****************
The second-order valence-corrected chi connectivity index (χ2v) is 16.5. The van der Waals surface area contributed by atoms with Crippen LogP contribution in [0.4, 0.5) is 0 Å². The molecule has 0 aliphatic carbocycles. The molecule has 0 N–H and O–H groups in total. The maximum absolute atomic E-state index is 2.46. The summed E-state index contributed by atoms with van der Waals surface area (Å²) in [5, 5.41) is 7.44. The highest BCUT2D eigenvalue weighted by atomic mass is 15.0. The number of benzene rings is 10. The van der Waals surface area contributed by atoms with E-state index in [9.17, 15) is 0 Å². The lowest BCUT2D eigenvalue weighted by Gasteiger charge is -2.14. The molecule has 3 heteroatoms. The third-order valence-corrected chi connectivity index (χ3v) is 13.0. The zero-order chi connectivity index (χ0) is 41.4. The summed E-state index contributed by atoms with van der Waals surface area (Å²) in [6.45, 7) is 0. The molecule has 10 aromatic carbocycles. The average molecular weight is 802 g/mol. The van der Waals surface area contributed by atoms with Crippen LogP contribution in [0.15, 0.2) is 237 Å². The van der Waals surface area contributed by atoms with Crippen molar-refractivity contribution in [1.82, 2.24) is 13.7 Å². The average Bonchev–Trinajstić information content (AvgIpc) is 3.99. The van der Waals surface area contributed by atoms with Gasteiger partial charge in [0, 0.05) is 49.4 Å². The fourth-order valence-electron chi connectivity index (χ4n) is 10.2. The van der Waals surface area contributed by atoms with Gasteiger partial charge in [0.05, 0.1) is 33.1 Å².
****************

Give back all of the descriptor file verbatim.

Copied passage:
The second-order valence-corrected chi connectivity index (χ2v) is 16.5. The van der Waals surface area contributed by atoms with Crippen LogP contribution in [0.4, 0.5) is 0 Å². The molecule has 0 aliphatic carbocycles. The molecule has 0 N–H and O–H groups in total. The maximum absolute atomic E-state index is 2.46. The summed E-state index contributed by atoms with van der Waals surface area (Å²) in [5, 5.41) is 7.44. The highest BCUT2D eigenvalue weighted by atomic mass is 15.0. The number of benzene rings is 10. The van der Waals surface area contributed by atoms with E-state index in [9.17, 15) is 0 Å². The lowest BCUT2D eigenvalue weighted by Gasteiger charge is -2.14. The molecule has 3 heteroatoms. The third-order valence-corrected chi connectivity index (χ3v) is 13.0. The zero-order chi connectivity index (χ0) is 41.4. The summed E-state index contributed by atoms with van der Waals surface area (Å²) in [6.45, 7) is 0. The molecule has 10 aromatic carbocycles. The average molecular weight is 802 g/mol. The van der Waals surface area contributed by atoms with Crippen LogP contribution in [0.15, 0.2) is 237 Å². The van der Waals surface area contributed by atoms with Crippen molar-refractivity contribution in [1.82, 2.24) is 13.7 Å². The average Bonchev–Trinajstić information content (AvgIpc) is 3.99. The van der Waals surface area contributed by atoms with Gasteiger partial charge in [0, 0.05) is 49.4 Å². The fourth-order valence-electron chi connectivity index (χ4n) is 10.2. The van der Waals surface area contributed by atoms with Gasteiger partial charge in [0.05, 0.1) is 33.1 Å².